This is a Florida Condo Association question:
A unit owner commits suicide and his heirs formally reject his estate, because the unit is 'under water', and the balance of the estate is in negative net worth. Neither the dues nor the mortgage payments on the unit have been made for months.
The Association had started foreclosure
proceedings, but put them on hold when the owner killed himself.
The electricity on the unit was cut off for non payment.
The Association entered the apartment and turned on the electricity at its own cost on a form of 'emergency measure' lest mold set in and spread to other units.
1. The Mortgagee/Lender is not actively doing anything.
2. The estate has no net assets and no person or person anywhere that can be contacted to legally do anything. The Ass'n is in contact with the heirs father/representative who provided the information in question. Having rejected the estate the heirs are laoth to do anything else related to the estate lest they be deemed to have taken it over and become responisble for its debts.
3. Waiting for the Lender to act could take months if not years, and dues would remain unpaid and eventually uncollectible from anyone, (beyond a minor repayment by the Lender at some point in time)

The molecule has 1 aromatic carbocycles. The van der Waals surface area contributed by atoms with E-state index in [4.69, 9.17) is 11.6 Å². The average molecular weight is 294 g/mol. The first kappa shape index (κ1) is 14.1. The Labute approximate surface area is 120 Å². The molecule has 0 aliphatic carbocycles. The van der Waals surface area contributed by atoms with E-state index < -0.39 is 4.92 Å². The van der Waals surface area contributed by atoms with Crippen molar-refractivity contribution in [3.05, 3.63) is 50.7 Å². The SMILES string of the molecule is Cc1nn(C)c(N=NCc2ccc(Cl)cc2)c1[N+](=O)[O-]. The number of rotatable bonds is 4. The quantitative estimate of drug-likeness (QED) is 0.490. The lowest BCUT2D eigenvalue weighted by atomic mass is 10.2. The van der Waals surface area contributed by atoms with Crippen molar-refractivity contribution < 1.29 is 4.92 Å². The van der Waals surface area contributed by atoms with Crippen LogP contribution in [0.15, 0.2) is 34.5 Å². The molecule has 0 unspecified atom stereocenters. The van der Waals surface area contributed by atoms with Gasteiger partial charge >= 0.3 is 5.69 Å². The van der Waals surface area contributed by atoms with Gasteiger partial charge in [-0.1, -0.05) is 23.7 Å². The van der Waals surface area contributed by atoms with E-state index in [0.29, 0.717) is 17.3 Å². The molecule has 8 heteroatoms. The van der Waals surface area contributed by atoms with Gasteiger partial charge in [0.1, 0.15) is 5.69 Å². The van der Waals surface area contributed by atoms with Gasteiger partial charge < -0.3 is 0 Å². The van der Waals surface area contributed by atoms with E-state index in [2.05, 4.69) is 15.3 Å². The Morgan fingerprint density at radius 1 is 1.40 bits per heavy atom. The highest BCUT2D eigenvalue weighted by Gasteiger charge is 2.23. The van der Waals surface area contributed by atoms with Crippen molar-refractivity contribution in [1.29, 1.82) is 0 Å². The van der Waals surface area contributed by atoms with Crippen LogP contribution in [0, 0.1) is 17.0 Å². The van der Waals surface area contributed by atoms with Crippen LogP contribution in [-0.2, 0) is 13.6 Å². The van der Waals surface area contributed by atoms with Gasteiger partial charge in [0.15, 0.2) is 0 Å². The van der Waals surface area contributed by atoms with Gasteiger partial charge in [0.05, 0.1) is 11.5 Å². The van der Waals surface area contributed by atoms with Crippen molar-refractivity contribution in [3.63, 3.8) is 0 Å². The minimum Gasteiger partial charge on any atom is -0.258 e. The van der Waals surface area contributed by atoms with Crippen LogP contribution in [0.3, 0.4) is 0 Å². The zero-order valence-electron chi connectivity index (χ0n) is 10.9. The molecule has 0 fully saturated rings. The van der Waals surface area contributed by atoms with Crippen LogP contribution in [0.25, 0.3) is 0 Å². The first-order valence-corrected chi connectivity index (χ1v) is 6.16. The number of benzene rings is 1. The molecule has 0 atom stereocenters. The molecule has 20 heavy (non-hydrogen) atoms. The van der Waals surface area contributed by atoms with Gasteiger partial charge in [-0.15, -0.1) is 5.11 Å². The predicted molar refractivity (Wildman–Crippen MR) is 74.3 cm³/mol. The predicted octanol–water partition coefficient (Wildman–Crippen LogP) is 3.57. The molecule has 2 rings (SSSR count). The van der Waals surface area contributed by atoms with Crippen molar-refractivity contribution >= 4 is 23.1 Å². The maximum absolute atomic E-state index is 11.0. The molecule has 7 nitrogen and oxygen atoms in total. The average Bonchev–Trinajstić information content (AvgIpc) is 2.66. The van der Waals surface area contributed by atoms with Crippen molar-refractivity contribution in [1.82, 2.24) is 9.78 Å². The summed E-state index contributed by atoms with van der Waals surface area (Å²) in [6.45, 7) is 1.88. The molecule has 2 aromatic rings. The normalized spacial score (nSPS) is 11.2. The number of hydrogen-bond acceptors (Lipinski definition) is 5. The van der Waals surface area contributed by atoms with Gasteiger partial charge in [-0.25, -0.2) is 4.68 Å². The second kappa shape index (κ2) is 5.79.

Option # XXXXX The practical option
1. The Ass'n takes over the unit in a de facto
move whether entirely legal or not "to preserve the asset". Meanwhile the foreclosure suit, previously on hold, is reinstated.
2. It so informs the Lender as the only true stakeholder and the Probate Court where the Will is being probated.
3. It then proceeds to rent unit the unit subject to the rights of the first mortgage lender.
That allows the Ass'n to recover some of its past losses and ensure that until the Lender acts, the dues will be covered.
Option # XXXXX; The entirely safe legal option:
1. The Association continues with its foreclosure proceedings and waits either, for those proceedings to end in the Ass'n title
to the unit, or the Mortgage Lender becoming the owner.
That means the Ass'n continues to lose money every month as it pays for the electricity to protect the building from mold, but receives no dues at all.
The difference in the 2 methods could cost the Ass'n up to $15 - $20,000
Those favoring the de facto move say it's legal and nobody is getting hurt anyway, and notice will have been given to all possible stakeholders.
Others question the legality of the de facto move.
The Question is:
1. Does the de facto move have at least the color of legality?
2. If not what is the actual risk if it is used and who can claim to having been hurt?
3, Finally would it help if the heirs actually signed a Quit Claim Deed to the Ass'n although they have formally rejected the estate.